Skip to Main Content (Press Enter) Toggle side nav

Sex, Time, and Power Reader’s Guide

By Leonard Shlain

Sex, Time, and Power by Leonard Shlain



An Introduction to Sex, Time, and Power

Since Eve bit into the apple, women often have been portrayed as wicked, weak, needy, or inferior. Yet women are the bearers of life and have also been cast as the heart of the home and the force behind the family. How did society acquire such conflicting views of women? Why have women wielded such little social authority when they command such vast reproductive responsibility? Where did our gender roles originate? In Sex, Time , and Power, Dr. Leonard Shlain draws on his nearly thirty-five years of experience as a surgeon to answer these questions and many more, creating an innovative and compelling thesis in which he pinpoints the evolution in women’s sexuality that is ultimately responsible for who we are today.

Looking back 150,000 years, Shlain writes that the narrowness of the newly bipedal human female’s pelvis and the increasing size of infants’ heads precipitated a crisis for the species; a drastic adaptation was needed to save our ancestors from extinction. Consequently, a new species—Homo sapiens—emerged through natural selection in which the female reproductive system was reconfigured by eliminating seasonal mating and synchronizing menses with the lunar cycles. But this novel system, while allowing women to rise above their primate relatives, robbed them of iron through menstruation, pregnancy, childbirth, and lactation. Shlain demonstrates that it was this confluence of sex and iron that precipitated the cultural developments to follow.

An accessible and informative author, Shlain recounts the difficult questions ancient men faced with the newly evolved women, including how to seduce a sexually liberated female and how to satisfy her intense need for iron. It was through men’s attempts to meet these challenges, Shlain writes, that human culture somersaulted forward: the invention of language afforded nuance to mating rituals; improved hunting techniques provided more varied and rewarding game.

However, female sexual independence itself had far-ranging repercussions. Through a series of deft connections, Shlain demonstrates how women’s menses led to an understanding of time, and how that in turn inspired humans to cultivate religion, art, and humor. In addition, he explains why men transformed their communities into patriarchal societies based on long-term, monogamous pair bonds, and how women’s contributions within those societies were devalued through time.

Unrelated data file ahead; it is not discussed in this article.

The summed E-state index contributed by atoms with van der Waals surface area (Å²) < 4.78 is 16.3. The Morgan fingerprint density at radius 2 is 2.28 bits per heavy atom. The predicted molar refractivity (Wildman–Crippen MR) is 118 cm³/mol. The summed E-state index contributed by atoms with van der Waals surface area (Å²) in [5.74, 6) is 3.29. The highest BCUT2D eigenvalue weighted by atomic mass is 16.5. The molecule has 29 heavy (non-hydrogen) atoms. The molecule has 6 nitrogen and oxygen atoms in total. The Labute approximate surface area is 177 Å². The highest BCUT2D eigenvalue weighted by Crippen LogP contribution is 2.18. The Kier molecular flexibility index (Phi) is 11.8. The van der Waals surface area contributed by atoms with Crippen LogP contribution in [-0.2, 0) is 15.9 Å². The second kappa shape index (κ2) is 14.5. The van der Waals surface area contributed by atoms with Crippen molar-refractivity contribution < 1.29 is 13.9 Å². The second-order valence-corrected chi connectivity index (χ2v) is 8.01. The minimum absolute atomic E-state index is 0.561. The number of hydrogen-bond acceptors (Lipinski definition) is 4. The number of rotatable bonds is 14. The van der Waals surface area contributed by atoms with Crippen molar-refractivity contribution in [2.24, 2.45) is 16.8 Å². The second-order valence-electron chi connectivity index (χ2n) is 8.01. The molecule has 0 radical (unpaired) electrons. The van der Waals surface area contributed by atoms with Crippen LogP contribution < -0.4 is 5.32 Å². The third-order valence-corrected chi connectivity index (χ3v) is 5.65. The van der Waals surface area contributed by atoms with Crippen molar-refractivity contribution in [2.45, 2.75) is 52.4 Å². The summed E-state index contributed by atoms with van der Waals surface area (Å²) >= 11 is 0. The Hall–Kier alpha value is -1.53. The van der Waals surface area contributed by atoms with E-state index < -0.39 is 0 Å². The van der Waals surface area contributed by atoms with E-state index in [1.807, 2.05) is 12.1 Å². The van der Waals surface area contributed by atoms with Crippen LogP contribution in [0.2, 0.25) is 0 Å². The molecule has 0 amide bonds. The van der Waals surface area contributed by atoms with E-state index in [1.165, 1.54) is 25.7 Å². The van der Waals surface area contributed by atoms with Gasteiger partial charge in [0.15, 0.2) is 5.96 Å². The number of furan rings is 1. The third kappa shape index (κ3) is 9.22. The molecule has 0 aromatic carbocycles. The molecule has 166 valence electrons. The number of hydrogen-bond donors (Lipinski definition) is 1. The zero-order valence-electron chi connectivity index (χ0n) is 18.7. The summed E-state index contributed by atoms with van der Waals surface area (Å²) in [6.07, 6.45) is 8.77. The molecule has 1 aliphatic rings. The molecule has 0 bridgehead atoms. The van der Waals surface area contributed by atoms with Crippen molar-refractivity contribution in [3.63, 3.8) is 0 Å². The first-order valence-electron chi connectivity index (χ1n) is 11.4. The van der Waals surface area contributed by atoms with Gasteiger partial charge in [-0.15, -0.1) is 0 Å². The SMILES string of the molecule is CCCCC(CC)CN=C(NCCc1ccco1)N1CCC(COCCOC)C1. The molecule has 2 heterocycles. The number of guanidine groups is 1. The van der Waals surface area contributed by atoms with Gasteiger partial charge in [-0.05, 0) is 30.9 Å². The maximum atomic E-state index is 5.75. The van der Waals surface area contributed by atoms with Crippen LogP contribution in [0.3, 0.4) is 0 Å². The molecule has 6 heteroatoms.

It is thanks to Shlain’s bold and provocative work that readers have the opportunity to address the omissions of history and science, and reexamine the mysteries of evolution—a process as fascinating and complicated as the women who generated it. By turns respectful and irreverent, Dr. Leonard Shlain’s dynamic exploration of the influence women have exerted on the development of the species will challenge readers’ thinking on the gender roles of yesterday, today, and tomorrow.

Questions and Topics for Discussion

1. The author writes that historically “private space was under a woman’s sphere of influence but public space fell under the purview of men” (page 341). What happens when the private and public spaces meet? How does one’s home serve as a microcosm for society?

2. What are your opinions on the division of power between the sexes? Should men and women have set roles within a society or should responsibilities be dictated by ability? How do gender roles affect your life as compared to the lives of your parents? The lives of your children?

3. The author describes adolescence as a time of sexual experimentation and initiation. How does this relate to your own experience as a teenager? How did your family and friends prepare you for this transformation?

4. Shlain proposes that menses was the innovative device “that taught our species how to tell time” (page 184). How do you mark the passage of time, in both small and large increments? What intimate, familiar, or practical markers do you use in your daily life?

5. Gyna sapiens, to use the author’s term, was the first female to understand and subsequently manage her own reproductive processes. How, if at all, does this mirror the current debate topics of birth control and abortion? How is women’s sexuality represented and affected by today’s society with regard to the media, education and healthcare?

6.  According to Sex, Time, and Power, the root of misogyny is men’s anger toward women’s ability to refuse sex. Discuss how this anger has manifested itself over the course of human evolution. Are there any current events that lend credence to this explanation?

7. Examine the list of traits attributed to Jung’s anima/animus divisions of the psyche (page 209). Which characteristics can you identify in your own personality? How do these manifest themselves in your life?

8. Which rituals typify our society’s approach to sex, time, and power today? Are there any historic rituals being phased out by contemporary culture? Is this a good or a bad thing? Are we creating new rituals to replace the old ones, and if so, what are they?

9. Do you agree with Shlain’s thesis? What were the strongest and weakest arguments made? Which of the author’s statements most surprised you?

About this Author

A Conversation with Leonard Shlain